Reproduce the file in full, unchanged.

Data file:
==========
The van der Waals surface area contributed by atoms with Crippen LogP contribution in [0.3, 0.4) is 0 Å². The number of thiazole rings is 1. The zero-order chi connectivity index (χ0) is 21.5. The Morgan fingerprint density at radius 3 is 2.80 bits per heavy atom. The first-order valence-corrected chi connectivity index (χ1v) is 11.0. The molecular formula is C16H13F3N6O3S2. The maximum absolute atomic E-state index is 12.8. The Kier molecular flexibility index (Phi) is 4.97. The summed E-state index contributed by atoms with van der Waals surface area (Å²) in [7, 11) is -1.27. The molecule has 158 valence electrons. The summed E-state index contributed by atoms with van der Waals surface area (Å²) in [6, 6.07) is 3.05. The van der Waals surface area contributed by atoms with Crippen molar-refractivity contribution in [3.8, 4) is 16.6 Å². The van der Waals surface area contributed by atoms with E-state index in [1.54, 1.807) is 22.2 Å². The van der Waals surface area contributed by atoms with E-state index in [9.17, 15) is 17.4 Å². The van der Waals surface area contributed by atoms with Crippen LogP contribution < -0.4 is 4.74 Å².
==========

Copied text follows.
The van der Waals surface area contributed by atoms with Crippen LogP contribution in [0.3, 0.4) is 0 Å². The number of thiazole rings is 1. The zero-order chi connectivity index (χ0) is 21.5. The Morgan fingerprint density at radius 3 is 2.80 bits per heavy atom. The first-order valence-corrected chi connectivity index (χ1v) is 11.0. The molecular formula is C16H13F3N6O3S2. The maximum absolute atomic E-state index is 12.8. The Kier molecular flexibility index (Phi) is 4.97. The summed E-state index contributed by atoms with van der Waals surface area (Å²) in [7, 11) is -1.27. The molecule has 158 valence electrons. The summed E-state index contributed by atoms with van der Waals surface area (Å²) in [6, 6.07) is 3.05. The van der Waals surface area contributed by atoms with Crippen molar-refractivity contribution in [3.8, 4) is 16.6 Å². The van der Waals surface area contributed by atoms with E-state index in [1.54, 1.807) is 22.2 Å². The van der Waals surface area contributed by atoms with E-state index in [9.17, 15) is 17.4 Å². The van der Waals surface area contributed by atoms with Crippen LogP contribution < -0.4 is 4.74 Å².